The Northern Spotted Owl is at the heart of the controversy. This owl is chocolate brown, medium sized with round to elliptical spots on the body feathers, white horizontal bars on the chest and tail, and dark eyes surrounded by tawny facial disks. The bird is found only in forests from British Columbia south to California. The entire Canadian distribution of the owls occurs within the southwestern mainland of British Columbia where it is considered a rare, but local resident species. Only 25 or fewer pairs are thought to exist in all of Canada. This represents a 45% reduction in numbers during the past 10 years. (For more information about the spotted owl go to www.animalsoftherainforest.com/spottedowl.htm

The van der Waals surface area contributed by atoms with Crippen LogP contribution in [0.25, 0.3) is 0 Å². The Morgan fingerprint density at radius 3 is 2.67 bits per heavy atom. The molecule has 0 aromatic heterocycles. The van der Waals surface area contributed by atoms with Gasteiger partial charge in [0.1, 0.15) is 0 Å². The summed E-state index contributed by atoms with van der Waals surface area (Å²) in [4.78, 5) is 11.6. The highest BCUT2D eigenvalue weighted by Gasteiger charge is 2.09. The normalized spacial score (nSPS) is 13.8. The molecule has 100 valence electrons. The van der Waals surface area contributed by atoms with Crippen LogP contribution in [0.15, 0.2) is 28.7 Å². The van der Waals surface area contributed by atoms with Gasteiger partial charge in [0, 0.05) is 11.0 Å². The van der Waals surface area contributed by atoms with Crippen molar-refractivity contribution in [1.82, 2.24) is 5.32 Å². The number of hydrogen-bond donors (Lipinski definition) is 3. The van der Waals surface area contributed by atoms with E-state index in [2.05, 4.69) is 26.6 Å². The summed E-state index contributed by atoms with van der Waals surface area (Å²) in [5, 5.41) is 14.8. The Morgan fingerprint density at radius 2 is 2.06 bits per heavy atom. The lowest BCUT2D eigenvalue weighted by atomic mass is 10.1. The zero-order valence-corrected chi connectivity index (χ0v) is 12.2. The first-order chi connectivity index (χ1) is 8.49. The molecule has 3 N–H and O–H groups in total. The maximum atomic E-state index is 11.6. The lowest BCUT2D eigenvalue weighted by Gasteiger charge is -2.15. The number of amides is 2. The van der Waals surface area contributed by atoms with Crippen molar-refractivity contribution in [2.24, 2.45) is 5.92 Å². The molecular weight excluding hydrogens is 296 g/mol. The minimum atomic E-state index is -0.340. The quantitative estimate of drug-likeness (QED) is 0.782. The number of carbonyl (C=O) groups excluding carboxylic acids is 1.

For pictures and maps related to the northern spotted owl in British Columbia go to http://www.wildernesscommittee.org/what_we_do/safeguarding_wildlife/spot....
What do we do in Canada when it appears that a species may face extinction? The answer to that is not entirely clear, and many would also say the answer is “Not enough”. One response has been to put a label on the animal or bird in question. So, in Canada, the northern spotted owl was labeled as “endangered” in 1986. It is important to note that although the label or naming was important, no legal protection went along with the label. (For background information related to the extinction of the spotted owl go to http://www.ecojustice.ca/publications/reports/logging-to-extinction/?sea...
Efforts to Protect the Owl Out of Court